Review Summary: A resplendent piece of pop/rock/folk that is as beguiling musically as it is lyrically blunt.
In the last several days, I’ve gotten to know Marika Hackman’s music very well. I poured over her first two releases – We Slept At Last
and I’m Not Your Man
– and found myself blown away by how each record succeeds so differently. The tender, moonlit folk of the former was outshone by the band-backed I’m Not Your Man
, a swaggering exercise in alt-rock that saw her come out of her shell both musically and sexually (the timid strides of her debut notwithstanding, ‘Boyfriend’ was the first song where she sang confidently about being gay). All of this had me primed for the release of Any Human Friend
, and I have to say, she does not disappoint. Hackman’s third full-length feels like a fusion of these experiences, bending the squealing electric guitars of I’m Not Your Man
around the folk-pop hooks of We Slept At Last
, all while further emboldening her confidence – or as she sings two tracks in – I'm a god sent gift, and all you fuckers want my dick
. Thus, Any Human Friend
feels like Hackman’s most representative work to date.
It’s Marika’s forthright lyrics and unconventional humor that keeps listeners captivated. Much of the record revolves around sex, a theme that could have been predicted based upon the bare cover art. ‘all night’ is an ode to oral sex (kissing and fucking / eating, moaning
) disguised as a starlit indie ballad, with a soaring chorus stretched across panoramic guitars and shimmering synths. ‘hand solo’ is midtempo rocker that is, predictably, all about masturbation: It's alright, I'm jerking
. This isn’t news on the heels of her preceding album, which saw Marika learn not to mince words as she really grew into her own skin. What’s great about Any Human Friend
is that it’s not just some sleazy horn-fest; Hackman uses sex as a prop for more important topics – like shattering stereotypes about homosexual women. Even the title was lifted from a documentary about four year olds interacting with dementia patients, in which one of them explains “it’s great to make any human friend, whether old or young.” One can’t help but notice that this theme (of a child-like innocence and acceptance of all types of people) has been extrapolated and applied to Any Human Friend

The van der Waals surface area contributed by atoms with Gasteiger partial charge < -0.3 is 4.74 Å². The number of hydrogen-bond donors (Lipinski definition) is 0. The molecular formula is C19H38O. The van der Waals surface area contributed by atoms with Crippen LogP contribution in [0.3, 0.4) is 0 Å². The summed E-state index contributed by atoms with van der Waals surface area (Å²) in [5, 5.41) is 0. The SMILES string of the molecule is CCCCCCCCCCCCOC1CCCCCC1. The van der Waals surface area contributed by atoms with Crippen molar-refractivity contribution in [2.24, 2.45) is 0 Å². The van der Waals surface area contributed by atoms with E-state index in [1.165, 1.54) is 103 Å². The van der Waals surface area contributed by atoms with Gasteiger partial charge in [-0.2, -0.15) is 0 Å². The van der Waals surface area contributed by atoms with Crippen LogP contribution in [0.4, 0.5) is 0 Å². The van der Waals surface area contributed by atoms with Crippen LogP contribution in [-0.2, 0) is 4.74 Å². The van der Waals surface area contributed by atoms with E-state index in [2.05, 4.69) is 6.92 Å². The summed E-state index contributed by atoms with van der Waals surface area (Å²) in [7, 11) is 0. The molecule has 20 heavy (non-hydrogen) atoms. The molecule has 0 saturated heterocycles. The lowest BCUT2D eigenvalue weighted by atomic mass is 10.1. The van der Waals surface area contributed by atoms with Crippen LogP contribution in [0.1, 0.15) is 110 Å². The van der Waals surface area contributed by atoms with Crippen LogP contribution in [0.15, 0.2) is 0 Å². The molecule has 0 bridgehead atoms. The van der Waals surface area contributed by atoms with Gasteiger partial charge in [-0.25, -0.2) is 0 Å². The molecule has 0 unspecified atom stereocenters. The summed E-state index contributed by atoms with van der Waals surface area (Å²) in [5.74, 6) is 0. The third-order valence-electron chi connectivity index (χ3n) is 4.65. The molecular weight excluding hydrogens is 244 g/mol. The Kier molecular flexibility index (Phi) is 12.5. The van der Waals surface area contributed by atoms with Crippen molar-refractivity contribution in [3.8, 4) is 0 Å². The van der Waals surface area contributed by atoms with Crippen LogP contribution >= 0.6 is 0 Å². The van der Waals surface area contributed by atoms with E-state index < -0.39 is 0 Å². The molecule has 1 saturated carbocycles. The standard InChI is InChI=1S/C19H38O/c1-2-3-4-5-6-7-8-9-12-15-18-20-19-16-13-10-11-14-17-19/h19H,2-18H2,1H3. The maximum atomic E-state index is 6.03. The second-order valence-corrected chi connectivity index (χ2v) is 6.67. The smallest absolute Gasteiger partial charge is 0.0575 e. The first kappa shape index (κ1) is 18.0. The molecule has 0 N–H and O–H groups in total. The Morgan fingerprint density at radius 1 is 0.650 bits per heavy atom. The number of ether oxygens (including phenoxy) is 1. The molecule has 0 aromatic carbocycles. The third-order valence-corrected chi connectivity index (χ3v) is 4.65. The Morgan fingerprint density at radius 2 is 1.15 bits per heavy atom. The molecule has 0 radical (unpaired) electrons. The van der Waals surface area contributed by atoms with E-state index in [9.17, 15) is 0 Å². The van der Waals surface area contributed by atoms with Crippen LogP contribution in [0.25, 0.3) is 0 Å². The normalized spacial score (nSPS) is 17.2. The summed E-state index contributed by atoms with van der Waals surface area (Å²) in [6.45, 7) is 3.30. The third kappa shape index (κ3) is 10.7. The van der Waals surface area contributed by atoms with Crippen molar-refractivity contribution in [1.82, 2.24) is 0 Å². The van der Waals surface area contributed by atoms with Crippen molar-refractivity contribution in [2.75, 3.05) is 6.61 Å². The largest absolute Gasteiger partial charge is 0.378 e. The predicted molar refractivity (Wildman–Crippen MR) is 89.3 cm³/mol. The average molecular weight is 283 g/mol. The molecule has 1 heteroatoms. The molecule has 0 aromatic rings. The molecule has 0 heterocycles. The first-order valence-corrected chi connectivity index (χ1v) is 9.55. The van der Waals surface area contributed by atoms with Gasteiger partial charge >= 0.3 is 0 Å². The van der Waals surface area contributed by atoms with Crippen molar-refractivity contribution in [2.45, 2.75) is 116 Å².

. Here, Hackman battles common misconceptions about being a gay woman, particularly fetishization by the straight community – a pet peeve of hers that dates back to a 2017 interview in which she stated, “Women’s desire for each other is still a fetish for men. I have always worked with lovely men who have never tried to mansplain stuff to me, but that hasn’t been the case for all the women musicians I know.”
Strictly from a musical standpoint, Any Human Friend
is probably her most palatable offering. It settles into a sweet spot between folk and rock, creating the perfect gateway for newcomers while also appeasing fans of either of her first two records. It’s less a back-and-forth dart between genres as it is a cohesive homogenization; Hackman deftly intertwines upbeat drumming and melodic electric chords with atmospheric indie-pop. It’s not an easy line to toe, but she pulls it off with remarkable consistency and, for the most part, sans any pitfalls. Highlights include the ramped up synth-rocker ‘the one’, the impossibly catchy ‘I’m not where you are’, the west coast dream-pop vibes of ‘conventional ride’, and the effervescent, bouncy melodies of ‘come undone.’ She’s done better slow, soul-baring ballads before than ‘hold on’, the ambient penultimate track that primarily serves as a reminder that Any Human Friend
’s greatest asset is its quirky, unpredictable energy. Still, even in the record’s least gripping junctures, it’s never far from a new wrinkle to recapture listeners’ focus. Hackman may not have another ‘Boyfriend’ here, but it’s also her smoothest front-to-end listen.
Any Human Friend
cements Hackman as one of the most intriguing figures in indie-pop/rock, if not for her lyrical antics then for her ability to constantly reinvent her music. As Marika continues to feel more self-assured with her own personality and sexuality, her music grows with her, sounding more poised and full-bodied with each release. Her third record is a continuation of that organic growth, a resplendent piece of pop/rock/folk that is as beguiling musically as it is lyrically blunt. It’s refreshing that we still have artists like Hackman who are unafraid to speak their minds, while creating excellent music to drive it all home.